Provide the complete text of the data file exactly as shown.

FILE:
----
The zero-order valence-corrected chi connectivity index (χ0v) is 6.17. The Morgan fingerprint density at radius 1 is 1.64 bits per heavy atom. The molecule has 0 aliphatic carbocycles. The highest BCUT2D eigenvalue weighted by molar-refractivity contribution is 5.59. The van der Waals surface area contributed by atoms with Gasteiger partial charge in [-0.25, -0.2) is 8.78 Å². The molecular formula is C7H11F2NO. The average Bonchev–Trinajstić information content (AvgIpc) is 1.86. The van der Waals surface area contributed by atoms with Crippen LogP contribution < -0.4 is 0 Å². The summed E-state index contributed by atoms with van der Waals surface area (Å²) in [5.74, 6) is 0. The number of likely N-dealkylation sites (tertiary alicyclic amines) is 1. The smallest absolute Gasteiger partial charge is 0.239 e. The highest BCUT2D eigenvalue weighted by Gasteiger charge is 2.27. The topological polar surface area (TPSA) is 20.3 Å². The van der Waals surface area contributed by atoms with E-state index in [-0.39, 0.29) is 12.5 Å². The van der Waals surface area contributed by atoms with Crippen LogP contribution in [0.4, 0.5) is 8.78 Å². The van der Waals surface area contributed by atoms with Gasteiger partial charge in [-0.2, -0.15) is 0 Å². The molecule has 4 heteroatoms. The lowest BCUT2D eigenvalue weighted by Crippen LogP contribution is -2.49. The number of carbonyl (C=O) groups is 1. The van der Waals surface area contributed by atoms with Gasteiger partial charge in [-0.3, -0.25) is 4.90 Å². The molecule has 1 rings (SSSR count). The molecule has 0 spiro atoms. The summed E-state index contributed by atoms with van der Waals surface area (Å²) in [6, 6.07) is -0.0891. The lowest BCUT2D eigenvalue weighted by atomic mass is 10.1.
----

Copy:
The zero-order valence-corrected chi connectivity index (χ0v) is 6.17. The Morgan fingerprint density at radius 1 is 1.64 bits per heavy atom. The molecule has 0 aliphatic carbocycles. The highest BCUT2D eigenvalue weighted by molar-refractivity contribution is 5.59. The van der Waals surface area contributed by atoms with Gasteiger partial charge in [-0.25, -0.2) is 8.78 Å². The molecular formula is C7H11F2NO. The average Bonchev–Trinajstić information content (AvgIpc) is 1.86. The van der Waals surface area contributed by atoms with Crippen LogP contribution < -0.4 is 0 Å². The summed E-state index contributed by atoms with van der Waals surface area (Å²) in [5.74, 6) is 0. The number of likely N-dealkylation sites (tertiary alicyclic amines) is 1. The smallest absolute Gasteiger partial charge is 0.239 e. The highest BCUT2D eigenvalue weighted by Gasteiger charge is 2.27. The topological polar surface area (TPSA) is 20.3 Å². The van der Waals surface area contributed by atoms with E-state index in [-0.39, 0.29) is 12.5 Å². The van der Waals surface area contributed by atoms with Crippen LogP contribution in [0.4, 0.5) is 8.78 Å². The van der Waals surface area contributed by atoms with Gasteiger partial charge in [-0.2, -0.15) is 0 Å². The molecule has 4 heteroatoms. The lowest BCUT2D eigenvalue weighted by Crippen LogP contribution is -2.49. The number of carbonyl (C=O) groups is 1. The van der Waals surface area contributed by atoms with Gasteiger partial charge in [-0.3, -0.25) is 4.90 Å². The molecule has 1 rings (SSSR count). The molecule has 0 spiro atoms. The summed E-state index contributed by atoms with van der Waals surface area (Å²) in [6, 6.07) is -0.0891. The lowest BCUT2D eigenvalue weighted by atomic mass is 10.1.